BN policies are fair: Najib

Malaysian DPM reaches out to Chinese voters in Kuala Terengganu 

By Carolyn Hong, The Straits Times

MALAYSIAN Deputy Prime Minister Najib Razak sought to reassure Chinese voters here that the government is not discriminatory after a survey showed that the Chinese vote in Kuala Terengganu may have tilted in favour of the opposition.

'I hope that all will support the Barisan Nasional because what we have achieved today is the result of the BN's policies. Our policies are fair,' he said yesterday ahead of the Kuala Terengganu by-election on Saturday.

An independent survey conducted last weekend showed three out of four Chinese voters saying a vote against the BN would send a signal to the ruling coalition that it should be fair to the minorities.

More than half of the Chinese respondents also said racial fairness was their main concern.

This is grim news for the BN, as it struggles to win back support after the trouncing it suffered in last March's general election, partly due to the same racial grievances.

Ironically, in the general election, 64 per cent of the Chinese in Kuala Terengganu voted for an Umno MP, tipping the scales in favour of the BN. The Malay vote then was split.

Ten months later, independent pollster Merdeka Centre, which conducted the survey, concluded that the Chinese vote is now tilting slightly towards the opposition.

The by-election is being held as the seat has fallen vacant after Umno MP Razali Ismail died last November.

Umno is fielding former deputy home minister Wan Ahmad Farid Wan Salleh against Parti Islam SeMalaysia's (PAS) Abdul Wahid Endut and an independent.

In the March general election, Umno won the seat with a tight 628-vote majority. Analysts have suggested that BN will not find it easy to hold on to the seat.

The opposition had campaigned intensively for the Chinese vote, reminding voters of issues such as the recent controversy where Umno Youth leader Mukhriz Mahathir had called for Chinese schools to be turned into national schools.

If the Chinese vote does swing to the opposition, it would signal that the March phenomenon of the Chinese voting for a turban-wearing PAS candidate may not be a one-time occurrence.

The minority Chinese in Kuala Terengganu, comprising just 11 per cent of the 80,229 voters, had previously shunned PAS because of a general wariness of its hardline leaders.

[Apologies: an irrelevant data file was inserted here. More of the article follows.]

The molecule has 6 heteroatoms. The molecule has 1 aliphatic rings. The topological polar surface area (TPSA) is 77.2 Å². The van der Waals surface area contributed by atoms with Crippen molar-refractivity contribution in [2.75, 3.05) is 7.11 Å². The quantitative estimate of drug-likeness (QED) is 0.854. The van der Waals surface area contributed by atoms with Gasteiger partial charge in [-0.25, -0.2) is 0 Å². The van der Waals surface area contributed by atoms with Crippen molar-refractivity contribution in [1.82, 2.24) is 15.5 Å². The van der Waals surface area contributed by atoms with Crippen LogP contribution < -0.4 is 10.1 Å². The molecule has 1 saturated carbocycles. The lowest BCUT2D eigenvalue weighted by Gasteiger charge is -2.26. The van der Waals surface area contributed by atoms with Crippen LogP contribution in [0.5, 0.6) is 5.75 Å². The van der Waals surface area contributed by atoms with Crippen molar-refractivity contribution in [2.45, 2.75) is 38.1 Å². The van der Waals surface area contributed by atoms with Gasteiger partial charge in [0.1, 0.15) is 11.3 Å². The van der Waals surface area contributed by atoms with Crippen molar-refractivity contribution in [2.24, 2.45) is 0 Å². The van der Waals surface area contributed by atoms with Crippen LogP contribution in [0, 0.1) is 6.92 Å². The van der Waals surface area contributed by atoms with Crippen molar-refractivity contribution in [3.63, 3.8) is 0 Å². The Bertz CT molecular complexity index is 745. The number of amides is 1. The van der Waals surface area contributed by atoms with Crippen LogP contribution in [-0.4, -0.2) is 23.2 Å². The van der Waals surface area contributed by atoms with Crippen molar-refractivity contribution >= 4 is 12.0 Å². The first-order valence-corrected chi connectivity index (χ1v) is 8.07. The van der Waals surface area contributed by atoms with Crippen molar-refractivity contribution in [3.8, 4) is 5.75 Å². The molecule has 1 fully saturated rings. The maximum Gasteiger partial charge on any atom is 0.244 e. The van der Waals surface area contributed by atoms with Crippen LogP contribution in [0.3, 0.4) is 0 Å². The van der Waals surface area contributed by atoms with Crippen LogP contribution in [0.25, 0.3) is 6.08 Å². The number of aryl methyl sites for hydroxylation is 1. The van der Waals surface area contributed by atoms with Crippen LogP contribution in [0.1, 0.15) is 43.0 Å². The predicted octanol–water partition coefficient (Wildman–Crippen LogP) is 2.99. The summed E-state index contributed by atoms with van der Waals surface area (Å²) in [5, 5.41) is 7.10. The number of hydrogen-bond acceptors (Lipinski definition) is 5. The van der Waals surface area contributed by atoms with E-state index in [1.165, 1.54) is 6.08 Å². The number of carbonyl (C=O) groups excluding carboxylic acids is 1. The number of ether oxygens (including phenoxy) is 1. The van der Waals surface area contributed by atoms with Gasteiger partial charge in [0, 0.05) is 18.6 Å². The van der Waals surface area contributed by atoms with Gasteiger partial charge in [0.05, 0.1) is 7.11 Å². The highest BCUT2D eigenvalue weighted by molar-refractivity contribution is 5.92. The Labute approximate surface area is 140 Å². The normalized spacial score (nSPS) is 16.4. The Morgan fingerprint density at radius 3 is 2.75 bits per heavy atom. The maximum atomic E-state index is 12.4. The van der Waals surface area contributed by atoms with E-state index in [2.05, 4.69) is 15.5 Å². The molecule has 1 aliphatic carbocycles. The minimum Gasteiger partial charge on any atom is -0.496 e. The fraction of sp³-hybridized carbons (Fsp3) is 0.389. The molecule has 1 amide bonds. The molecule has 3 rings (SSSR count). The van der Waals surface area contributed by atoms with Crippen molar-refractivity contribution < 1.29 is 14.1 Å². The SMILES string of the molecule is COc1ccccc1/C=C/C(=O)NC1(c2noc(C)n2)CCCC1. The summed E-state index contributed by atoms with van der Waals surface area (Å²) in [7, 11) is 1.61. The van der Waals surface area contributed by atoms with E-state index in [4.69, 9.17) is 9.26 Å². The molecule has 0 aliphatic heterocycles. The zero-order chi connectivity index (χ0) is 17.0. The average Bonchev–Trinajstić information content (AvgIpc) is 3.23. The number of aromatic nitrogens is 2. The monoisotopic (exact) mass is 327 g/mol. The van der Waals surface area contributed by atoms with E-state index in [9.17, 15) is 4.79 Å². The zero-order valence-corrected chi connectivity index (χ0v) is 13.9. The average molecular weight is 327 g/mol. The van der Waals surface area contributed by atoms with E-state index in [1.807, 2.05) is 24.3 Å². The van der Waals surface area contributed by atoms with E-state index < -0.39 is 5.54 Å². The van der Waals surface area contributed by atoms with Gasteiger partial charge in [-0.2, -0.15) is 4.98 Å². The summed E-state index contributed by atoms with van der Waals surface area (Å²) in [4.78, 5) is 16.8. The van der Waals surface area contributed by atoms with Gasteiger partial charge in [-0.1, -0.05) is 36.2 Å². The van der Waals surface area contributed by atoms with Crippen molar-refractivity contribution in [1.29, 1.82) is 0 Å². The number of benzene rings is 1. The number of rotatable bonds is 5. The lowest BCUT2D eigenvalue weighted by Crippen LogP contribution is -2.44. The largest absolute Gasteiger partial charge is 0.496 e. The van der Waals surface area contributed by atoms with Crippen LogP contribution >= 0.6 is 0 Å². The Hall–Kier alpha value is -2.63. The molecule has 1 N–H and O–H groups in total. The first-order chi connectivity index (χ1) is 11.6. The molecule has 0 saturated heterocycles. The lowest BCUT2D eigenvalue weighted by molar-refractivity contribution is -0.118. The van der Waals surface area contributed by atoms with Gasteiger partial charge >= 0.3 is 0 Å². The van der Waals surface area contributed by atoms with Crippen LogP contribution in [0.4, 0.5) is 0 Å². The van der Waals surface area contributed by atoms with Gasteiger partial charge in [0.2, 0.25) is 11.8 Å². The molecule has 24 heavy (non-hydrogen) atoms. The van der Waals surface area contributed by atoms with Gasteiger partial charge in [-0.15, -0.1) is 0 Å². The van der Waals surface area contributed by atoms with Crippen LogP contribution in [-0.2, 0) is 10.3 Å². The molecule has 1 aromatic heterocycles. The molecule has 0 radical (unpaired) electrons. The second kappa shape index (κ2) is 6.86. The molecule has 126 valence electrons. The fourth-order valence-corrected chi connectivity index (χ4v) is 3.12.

This time, PAS has shown a more inclusive side with its candidate even donning a red shirt at a Chinese dinner and displaying Chinese calligraphy skills to woo the voters.

But Datuk Seri Najib yesterday pointed out that the Chinese in Terengganu have a fairer deal under the BN government than under PAS.

He said that when PAS administered the state from 1999 to 2004, it did not have a Chinese assemblyman, while the BN government has always allocated one seat for the Chinese.

Mr Najib also said that when the BN government distributed aid to the poor, it did not differentiate by race.

At a stop on his campaign trail at the Chinese enclave of Kampong Tiong on Tuesday, he reminded the 1,500 voters that PAS had tried to tear down a 103-year-old Chinese temple in Kuala Terengganu.

He assured them that the BN would learn from its mistakes. Mr Najib also clarified that some of the statements made by party leaders are not official party policies.

'Sometimes, it is not us, it is not our policies. One or two people may misspeak, but it is not our policy. Our policy has never been extreme,' he said.

BN is working hard to counter the opposition campaign in the last three days before polling.

It has also begun pointing out PAS inconsistencies, by labelling the party as 'Kluk Klek'. This means flip-flop in the local dialect.

Booklets pointing out PAS' shortcomings in the one term it ran Terengganu have been distributed widely, along with leaflets with the 'Kluk Klek' message.

The Merdeka Centre survey, as well as sizeable Malay attendance at Umno functions, suggests that the Malays may be warming up to BN. In March, the Malay vote in Kuala Terengganu was split, with about 47 per cent for BN.

In the survey, 60 per cent of the Malays chose BN as the better option to protect their interests over Pakatan Rakyat, the opposition coalition of the Democratic Action Party, PAS and Parti Keadilan Rakyat.

Overall, the Malays were also more positive about the BN than the Chinese. For instance, about 66 per cent of the Malays said the country was moving in the right direction, compared to 36 per cent of the Chinese.

Nothing is certain yet, but even as the Chinese warm up to PAS, BN may still be able to bank on the Malay vote.

With two days to go before polling day, BN is revving up for the last lap.